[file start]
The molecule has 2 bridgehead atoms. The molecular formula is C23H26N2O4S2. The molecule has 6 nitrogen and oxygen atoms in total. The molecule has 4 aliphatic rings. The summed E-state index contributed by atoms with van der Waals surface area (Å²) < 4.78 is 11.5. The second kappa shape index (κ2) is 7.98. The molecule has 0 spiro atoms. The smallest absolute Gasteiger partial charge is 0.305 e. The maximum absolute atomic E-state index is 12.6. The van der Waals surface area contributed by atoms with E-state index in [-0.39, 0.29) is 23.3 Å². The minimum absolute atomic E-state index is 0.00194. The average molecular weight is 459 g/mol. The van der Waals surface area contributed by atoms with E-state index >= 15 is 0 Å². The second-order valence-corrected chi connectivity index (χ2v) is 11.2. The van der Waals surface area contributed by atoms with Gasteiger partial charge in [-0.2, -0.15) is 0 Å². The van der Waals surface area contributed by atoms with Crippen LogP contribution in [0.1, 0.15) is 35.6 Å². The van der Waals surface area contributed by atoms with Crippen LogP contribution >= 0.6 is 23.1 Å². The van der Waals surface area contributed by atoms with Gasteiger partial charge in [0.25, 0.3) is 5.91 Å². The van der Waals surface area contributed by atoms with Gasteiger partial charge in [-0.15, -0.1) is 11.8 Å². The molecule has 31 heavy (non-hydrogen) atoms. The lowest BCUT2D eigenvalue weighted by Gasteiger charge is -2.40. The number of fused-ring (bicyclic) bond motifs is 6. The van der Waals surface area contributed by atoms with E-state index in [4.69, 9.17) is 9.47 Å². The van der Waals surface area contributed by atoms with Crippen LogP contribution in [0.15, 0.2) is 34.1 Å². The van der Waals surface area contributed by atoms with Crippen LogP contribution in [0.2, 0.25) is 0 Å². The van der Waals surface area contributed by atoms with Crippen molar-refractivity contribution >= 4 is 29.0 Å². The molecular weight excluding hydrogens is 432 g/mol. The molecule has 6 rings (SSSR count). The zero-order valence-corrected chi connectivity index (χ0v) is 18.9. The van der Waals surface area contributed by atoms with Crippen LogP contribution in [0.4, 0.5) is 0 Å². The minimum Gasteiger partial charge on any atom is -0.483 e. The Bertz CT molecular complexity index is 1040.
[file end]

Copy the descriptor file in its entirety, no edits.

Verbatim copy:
The molecule has 2 bridgehead atoms. The molecular formula is C23H26N2O4S2. The molecule has 6 nitrogen and oxygen atoms in total. The molecule has 4 aliphatic rings. The summed E-state index contributed by atoms with van der Waals surface area (Å²) < 4.78 is 11.5. The second kappa shape index (κ2) is 7.98. The molecule has 0 spiro atoms. The smallest absolute Gasteiger partial charge is 0.305 e. The maximum absolute atomic E-state index is 12.6. The van der Waals surface area contributed by atoms with E-state index in [-0.39, 0.29) is 23.3 Å². The minimum absolute atomic E-state index is 0.00194. The average molecular weight is 459 g/mol. The van der Waals surface area contributed by atoms with E-state index >= 15 is 0 Å². The second-order valence-corrected chi connectivity index (χ2v) is 11.2. The van der Waals surface area contributed by atoms with Gasteiger partial charge in [-0.2, -0.15) is 0 Å². The van der Waals surface area contributed by atoms with Crippen LogP contribution in [0.1, 0.15) is 35.6 Å². The van der Waals surface area contributed by atoms with Crippen LogP contribution >= 0.6 is 23.1 Å². The van der Waals surface area contributed by atoms with Gasteiger partial charge in [0.25, 0.3) is 5.91 Å². The van der Waals surface area contributed by atoms with Gasteiger partial charge in [-0.15, -0.1) is 11.8 Å². The molecule has 31 heavy (non-hydrogen) atoms. The lowest BCUT2D eigenvalue weighted by Gasteiger charge is -2.40. The number of fused-ring (bicyclic) bond motifs is 6. The van der Waals surface area contributed by atoms with E-state index in [4.69, 9.17) is 9.47 Å². The van der Waals surface area contributed by atoms with Crippen LogP contribution in [0.15, 0.2) is 34.1 Å². The van der Waals surface area contributed by atoms with Crippen LogP contribution in [0.2, 0.25) is 0 Å². The van der Waals surface area contributed by atoms with Crippen molar-refractivity contribution >= 4 is 29.0 Å². The molecular weight excluding hydrogens is 432 g/mol. The molecule has 6 rings (SSSR count). The zero-order valence-corrected chi connectivity index (χ0v) is 18.9. The van der Waals surface area contributed by atoms with Crippen LogP contribution in [0.4, 0.5) is 0 Å². The minimum Gasteiger partial charge on any atom is -0.483 e. The Bertz CT molecular complexity index is 1040.